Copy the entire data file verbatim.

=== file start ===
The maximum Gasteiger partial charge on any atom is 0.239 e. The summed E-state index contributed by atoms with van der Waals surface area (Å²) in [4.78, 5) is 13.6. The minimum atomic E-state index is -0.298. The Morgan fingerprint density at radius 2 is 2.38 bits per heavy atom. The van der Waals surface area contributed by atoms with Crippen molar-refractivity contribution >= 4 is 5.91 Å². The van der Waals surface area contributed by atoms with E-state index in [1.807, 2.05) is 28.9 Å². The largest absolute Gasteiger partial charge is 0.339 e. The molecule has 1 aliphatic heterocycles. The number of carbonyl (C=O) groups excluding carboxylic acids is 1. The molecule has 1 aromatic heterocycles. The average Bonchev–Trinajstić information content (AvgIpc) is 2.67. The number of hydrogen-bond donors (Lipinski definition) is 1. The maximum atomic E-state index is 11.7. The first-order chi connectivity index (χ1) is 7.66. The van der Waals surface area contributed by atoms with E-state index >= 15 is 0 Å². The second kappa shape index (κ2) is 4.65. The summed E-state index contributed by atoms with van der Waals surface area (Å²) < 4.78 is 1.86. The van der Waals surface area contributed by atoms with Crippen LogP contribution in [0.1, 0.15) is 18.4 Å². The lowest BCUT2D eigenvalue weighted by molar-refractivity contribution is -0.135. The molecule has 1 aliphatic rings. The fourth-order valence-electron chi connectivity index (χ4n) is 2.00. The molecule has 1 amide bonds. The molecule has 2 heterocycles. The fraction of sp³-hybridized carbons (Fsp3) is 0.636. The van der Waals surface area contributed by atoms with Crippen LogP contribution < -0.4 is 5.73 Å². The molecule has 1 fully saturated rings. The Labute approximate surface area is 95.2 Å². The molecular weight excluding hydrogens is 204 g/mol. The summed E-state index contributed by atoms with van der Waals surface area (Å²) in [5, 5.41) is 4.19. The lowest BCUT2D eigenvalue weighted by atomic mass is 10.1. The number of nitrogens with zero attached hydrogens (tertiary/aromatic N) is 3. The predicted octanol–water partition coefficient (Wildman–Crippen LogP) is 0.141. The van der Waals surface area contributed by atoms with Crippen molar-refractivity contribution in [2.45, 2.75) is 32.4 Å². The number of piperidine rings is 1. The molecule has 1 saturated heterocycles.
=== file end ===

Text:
The maximum Gasteiger partial charge on any atom is 0.239 e. The summed E-state index contributed by atoms with van der Waals surface area (Å²) in [4.78, 5) is 13.6. The minimum atomic E-state index is -0.298. The Morgan fingerprint density at radius 2 is 2.38 bits per heavy atom. The van der Waals surface area contributed by atoms with Crippen molar-refractivity contribution >= 4 is 5.91 Å². The van der Waals surface area contributed by atoms with E-state index in [1.807, 2.05) is 28.9 Å². The largest absolute Gasteiger partial charge is 0.339 e. The molecule has 1 aliphatic heterocycles. The number of carbonyl (C=O) groups excluding carboxylic acids is 1. The molecule has 1 aromatic heterocycles. The average Bonchev–Trinajstić information content (AvgIpc) is 2.67. The number of hydrogen-bond donors (Lipinski definition) is 1. The maximum atomic E-state index is 11.7. The first-order chi connectivity index (χ1) is 7.66. The van der Waals surface area contributed by atoms with E-state index >= 15 is 0 Å². The second kappa shape index (κ2) is 4.65. The summed E-state index contributed by atoms with van der Waals surface area (Å²) < 4.78 is 1.86. The van der Waals surface area contributed by atoms with Crippen LogP contribution in [0.1, 0.15) is 18.4 Å². The lowest BCUT2D eigenvalue weighted by molar-refractivity contribution is -0.135. The molecule has 1 aliphatic rings. The fourth-order valence-electron chi connectivity index (χ4n) is 2.00. The molecule has 1 amide bonds. The molecule has 2 heterocycles. The fraction of sp³-hybridized carbons (Fsp3) is 0.636. The van der Waals surface area contributed by atoms with Crippen LogP contribution < -0.4 is 5.73 Å². The molecule has 1 fully saturated rings. The Labute approximate surface area is 95.2 Å². The molecular weight excluding hydrogens is 204 g/mol. The summed E-state index contributed by atoms with van der Waals surface area (Å²) in [5, 5.41) is 4.19. The lowest BCUT2D eigenvalue weighted by atomic mass is 10.1. The number of nitrogens with zero attached hydrogens (tertiary/aromatic N) is 3. The predicted octanol–water partition coefficient (Wildman–Crippen LogP) is 0.141. The van der Waals surface area contributed by atoms with Crippen molar-refractivity contribution in [2.45, 2.75) is 32.4 Å². The number of piperidine rings is 1. The molecule has 1 saturated heterocycles.